Having discussed the limitations of digital maps, let’s look at how we can make them smarter. Maps by themselves don’t tell users everything they need to know to operate efficiently. So how do we make digital maps work harder? Embed integrated data within them.
The next generation of digital maps needs to be built on top of a database- every line, figure, label, and point is a database entry with tables and rows for every field needed by users. OSP and ISP equipment can be layered with topography, roads, utilities, census data, etc. Geographic coordinates should become a common index to access a myriad of databases.
Database and search technologies have been tightly linked, and the combination of databases and maps gives them the power of search as well. Search functions can pinpoint that one nugget of information or data needed by a user. Search can work with merged databases to present complementary information and display it all visually to users.
Reporting has been tightly integrated with databases as well. Reporting through summation and database table connections can distill valuable insight from massive data sets. It’s now possible to join multiple datasets and visually depict multi-layered, pre-configured reports with digital maps. Additionally, the disciplines of data mining and data science allow planners and executives to extract more value from their data.
The database underpinnings of digital maps allow integration with other operational systems to ensure the map is always up to date. The current situation, the past historical record, and the future planned builds are all stored in a single record. Not only are these next-generation maps a centralized source of information, they also become an exchange ushering data between systems, such as new customer equipment that needs to be turned on by provisioning or service level agreements that need to be tracked.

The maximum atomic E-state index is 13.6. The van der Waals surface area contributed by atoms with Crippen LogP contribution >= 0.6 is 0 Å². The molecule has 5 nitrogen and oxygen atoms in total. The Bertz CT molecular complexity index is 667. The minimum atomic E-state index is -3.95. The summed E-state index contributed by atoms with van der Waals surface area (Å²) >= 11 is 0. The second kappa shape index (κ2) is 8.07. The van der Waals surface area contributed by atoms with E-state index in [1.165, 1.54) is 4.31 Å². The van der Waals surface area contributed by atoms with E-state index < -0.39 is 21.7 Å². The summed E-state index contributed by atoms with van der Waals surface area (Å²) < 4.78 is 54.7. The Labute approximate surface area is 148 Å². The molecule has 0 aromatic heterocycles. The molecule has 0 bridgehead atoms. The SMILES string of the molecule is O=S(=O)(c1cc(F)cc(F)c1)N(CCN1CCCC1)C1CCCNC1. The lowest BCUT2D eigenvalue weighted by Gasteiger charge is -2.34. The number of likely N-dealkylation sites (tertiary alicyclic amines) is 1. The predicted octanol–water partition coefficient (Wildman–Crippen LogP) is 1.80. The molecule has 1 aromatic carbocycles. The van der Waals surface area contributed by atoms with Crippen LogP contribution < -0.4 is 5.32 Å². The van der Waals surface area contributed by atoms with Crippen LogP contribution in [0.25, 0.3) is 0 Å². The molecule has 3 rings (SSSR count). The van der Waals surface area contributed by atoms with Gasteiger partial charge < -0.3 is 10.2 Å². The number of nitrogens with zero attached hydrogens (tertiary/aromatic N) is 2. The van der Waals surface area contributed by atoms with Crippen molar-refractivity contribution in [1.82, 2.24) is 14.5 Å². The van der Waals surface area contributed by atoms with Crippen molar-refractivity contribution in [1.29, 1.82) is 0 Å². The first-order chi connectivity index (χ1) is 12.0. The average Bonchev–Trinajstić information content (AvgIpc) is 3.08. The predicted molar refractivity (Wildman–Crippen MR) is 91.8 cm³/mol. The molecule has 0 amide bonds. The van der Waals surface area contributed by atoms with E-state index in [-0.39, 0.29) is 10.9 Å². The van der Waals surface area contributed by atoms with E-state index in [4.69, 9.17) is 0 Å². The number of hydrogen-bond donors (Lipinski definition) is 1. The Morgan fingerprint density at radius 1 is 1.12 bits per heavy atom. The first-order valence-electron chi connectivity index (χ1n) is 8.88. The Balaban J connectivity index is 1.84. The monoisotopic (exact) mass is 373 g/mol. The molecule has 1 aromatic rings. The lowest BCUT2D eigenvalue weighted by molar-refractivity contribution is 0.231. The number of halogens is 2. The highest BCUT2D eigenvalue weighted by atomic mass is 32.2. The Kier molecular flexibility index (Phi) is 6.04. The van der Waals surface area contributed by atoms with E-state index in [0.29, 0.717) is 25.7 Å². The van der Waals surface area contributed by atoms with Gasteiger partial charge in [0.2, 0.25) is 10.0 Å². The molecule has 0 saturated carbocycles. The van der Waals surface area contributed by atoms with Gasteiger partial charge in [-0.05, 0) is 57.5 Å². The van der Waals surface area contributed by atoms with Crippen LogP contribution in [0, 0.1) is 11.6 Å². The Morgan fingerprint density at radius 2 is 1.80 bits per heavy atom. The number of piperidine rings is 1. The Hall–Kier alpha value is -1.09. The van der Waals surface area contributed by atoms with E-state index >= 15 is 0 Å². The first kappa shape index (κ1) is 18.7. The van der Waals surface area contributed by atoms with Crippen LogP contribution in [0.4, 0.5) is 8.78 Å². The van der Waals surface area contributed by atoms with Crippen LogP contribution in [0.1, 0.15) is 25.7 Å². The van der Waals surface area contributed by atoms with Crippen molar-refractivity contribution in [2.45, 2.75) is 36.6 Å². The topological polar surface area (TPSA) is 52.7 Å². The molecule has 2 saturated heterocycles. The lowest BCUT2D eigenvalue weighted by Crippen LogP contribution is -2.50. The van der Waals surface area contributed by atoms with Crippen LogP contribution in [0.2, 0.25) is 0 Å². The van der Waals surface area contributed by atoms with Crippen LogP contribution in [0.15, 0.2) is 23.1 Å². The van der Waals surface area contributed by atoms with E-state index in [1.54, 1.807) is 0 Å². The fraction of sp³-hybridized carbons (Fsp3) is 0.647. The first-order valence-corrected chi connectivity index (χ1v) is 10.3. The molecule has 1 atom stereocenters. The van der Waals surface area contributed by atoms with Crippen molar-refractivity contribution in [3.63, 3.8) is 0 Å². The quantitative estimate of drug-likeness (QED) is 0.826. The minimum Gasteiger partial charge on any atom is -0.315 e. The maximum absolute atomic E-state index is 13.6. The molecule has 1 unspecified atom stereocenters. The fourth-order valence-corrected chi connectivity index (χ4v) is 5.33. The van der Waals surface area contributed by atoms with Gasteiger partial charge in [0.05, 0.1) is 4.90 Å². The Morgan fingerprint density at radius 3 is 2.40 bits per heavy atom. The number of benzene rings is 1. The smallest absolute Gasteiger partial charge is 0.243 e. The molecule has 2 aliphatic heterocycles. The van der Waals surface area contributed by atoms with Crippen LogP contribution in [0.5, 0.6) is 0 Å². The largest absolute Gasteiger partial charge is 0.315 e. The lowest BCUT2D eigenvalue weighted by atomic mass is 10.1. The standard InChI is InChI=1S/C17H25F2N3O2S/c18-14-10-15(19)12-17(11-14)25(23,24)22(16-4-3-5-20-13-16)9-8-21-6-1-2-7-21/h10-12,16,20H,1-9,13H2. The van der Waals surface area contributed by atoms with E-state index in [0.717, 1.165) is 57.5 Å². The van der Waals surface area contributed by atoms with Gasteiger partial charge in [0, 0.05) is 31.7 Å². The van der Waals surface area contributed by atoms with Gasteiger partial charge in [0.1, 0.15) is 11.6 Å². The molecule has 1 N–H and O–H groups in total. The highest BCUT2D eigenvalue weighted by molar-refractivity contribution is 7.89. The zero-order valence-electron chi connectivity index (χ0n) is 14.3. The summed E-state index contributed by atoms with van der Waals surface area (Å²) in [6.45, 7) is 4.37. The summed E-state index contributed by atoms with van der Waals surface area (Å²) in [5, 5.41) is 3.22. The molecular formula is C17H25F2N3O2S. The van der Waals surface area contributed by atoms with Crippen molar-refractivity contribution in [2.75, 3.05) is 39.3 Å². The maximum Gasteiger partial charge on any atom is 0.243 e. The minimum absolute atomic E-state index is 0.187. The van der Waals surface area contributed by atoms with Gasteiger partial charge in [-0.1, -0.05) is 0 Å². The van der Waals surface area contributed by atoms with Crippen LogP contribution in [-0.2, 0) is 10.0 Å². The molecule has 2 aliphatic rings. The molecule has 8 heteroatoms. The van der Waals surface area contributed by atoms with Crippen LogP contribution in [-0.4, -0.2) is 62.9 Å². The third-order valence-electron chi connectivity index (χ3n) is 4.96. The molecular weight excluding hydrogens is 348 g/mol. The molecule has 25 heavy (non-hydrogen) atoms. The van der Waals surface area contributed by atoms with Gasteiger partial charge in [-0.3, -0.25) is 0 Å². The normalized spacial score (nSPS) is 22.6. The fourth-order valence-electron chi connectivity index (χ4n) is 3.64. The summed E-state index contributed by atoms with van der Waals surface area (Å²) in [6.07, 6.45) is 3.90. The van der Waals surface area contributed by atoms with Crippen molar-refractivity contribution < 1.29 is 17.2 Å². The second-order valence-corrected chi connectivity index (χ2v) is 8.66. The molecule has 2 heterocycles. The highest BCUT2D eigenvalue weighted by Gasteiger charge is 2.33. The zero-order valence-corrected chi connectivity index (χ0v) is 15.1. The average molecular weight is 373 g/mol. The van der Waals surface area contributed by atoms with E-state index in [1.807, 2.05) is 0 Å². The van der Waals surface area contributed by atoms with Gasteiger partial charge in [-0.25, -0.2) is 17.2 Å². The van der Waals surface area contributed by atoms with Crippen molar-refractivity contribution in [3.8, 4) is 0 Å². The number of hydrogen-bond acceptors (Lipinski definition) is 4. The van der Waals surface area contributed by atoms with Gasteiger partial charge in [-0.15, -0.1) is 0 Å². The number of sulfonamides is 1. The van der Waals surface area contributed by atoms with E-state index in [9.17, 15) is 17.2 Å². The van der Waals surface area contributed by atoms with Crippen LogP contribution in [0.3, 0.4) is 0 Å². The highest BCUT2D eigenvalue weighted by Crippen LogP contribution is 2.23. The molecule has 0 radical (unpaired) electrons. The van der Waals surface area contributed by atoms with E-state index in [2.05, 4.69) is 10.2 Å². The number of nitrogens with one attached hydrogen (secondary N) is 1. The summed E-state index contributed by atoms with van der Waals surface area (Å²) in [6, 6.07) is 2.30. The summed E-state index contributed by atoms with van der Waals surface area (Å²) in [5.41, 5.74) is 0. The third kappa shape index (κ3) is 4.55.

These data integrations really provide value when each department can suddenly customize their interface into maps. Sales reps in the field can see an open circuit, sketch new fiber runs and instantly pull from installation and EMS systems to determine when service can be turned on, and how much it will cost. Swivel-chair management and mental gymnastics are a thing of the past because the interface and map can reflect every piece of data a person needs for their tasks. Marketing sees census data for prospects located near newly laid outside plant. Repair technicians can see ticket history, equipment history, and data captured from EMS and NMS systems. These data-backed, smart maps can remove manual processes across the breadth of organizations deploying them.
Centralized record keeping, customized GUIs layered with maps or built leveraging the map index greatly increases the speed information flows in an organization. Faster speeds mean new opportunities to remove manual processes, barriers between departments, and makes lives easier.
The combination of data and mapping software into a Visual Operations System like M4 Solutions makes your maps work both harder and smarter.